• The Bike To Work scheme is also similar to the above. Again, check with your employer

6. Clothing

Let's face it, we probably all have too many clothes. So why not downsize your wardrobe? There are many ways to do this, you can either sell unwanted items on ebay, if they're still in good condition, or how about trying a clothing swap party. Kath tried this and said it was "a lot of fun, trying on things we didn’t need ourselves. And what everyone had left behind was taken to the charity shop." Basically, this means if you want a new outfit, you don't have to spend any money.

There are many places you can sell or donate unwanted clothes:

  • Buy My Wardrobe is great for selling old designer goods
  • TRAID, which turn clothes waste into funds and resources to reduce the environmental and social impacts, offers a collection service, do you don't have to drag everything there

7. Beauty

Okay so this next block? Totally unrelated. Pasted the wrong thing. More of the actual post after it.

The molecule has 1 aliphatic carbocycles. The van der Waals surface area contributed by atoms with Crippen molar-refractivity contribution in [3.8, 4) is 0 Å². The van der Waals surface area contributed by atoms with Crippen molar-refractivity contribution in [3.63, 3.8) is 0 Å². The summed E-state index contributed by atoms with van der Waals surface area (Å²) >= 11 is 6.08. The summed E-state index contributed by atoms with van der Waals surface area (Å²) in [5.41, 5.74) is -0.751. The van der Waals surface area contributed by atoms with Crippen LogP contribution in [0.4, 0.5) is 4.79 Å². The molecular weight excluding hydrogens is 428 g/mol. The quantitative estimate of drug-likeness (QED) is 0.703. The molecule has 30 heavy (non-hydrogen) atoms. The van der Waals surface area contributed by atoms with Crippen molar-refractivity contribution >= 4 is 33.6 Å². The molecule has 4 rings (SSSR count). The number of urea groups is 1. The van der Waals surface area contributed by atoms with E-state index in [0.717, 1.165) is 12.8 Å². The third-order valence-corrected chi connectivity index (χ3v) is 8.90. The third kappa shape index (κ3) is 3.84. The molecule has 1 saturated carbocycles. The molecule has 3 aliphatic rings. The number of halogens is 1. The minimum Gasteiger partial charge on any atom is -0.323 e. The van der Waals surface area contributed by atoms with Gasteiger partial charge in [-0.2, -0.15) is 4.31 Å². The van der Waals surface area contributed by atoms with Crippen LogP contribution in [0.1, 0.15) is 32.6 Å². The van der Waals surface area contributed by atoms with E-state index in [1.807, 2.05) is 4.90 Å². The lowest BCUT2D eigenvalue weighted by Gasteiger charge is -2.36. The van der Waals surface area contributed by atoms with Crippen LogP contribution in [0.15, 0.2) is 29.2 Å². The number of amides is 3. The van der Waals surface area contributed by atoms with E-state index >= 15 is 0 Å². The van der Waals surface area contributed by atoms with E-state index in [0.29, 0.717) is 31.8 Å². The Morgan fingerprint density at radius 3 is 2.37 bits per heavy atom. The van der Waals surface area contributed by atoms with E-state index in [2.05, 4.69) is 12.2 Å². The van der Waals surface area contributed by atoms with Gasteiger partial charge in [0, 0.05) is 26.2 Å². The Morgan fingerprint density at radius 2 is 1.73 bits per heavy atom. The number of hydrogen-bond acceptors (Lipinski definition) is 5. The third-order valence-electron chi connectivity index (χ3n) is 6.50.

We all want to look and smell nice so beauty products are high up on the list of our monthly spends. That said, we don't always have to fork out for the higher end products. Kath says that she regularly buys her products for £1 "and it doesn’t necessarily have to be a generic".

But that doesn't mean she doesn't like to indulge. "For a treat I get samples. If you go in the body shop they’ll always give you a sample for what you’re interested in. That’s a lovely luxury. You go in and ask them if they’ll give you a sample. If you check out online, they often have a samples of new products going on offer, you should make sure you take a look at those too."

8. Shoppers panels

To make a bit of money on the side, which won't take up too much of your time, Kath advises the following: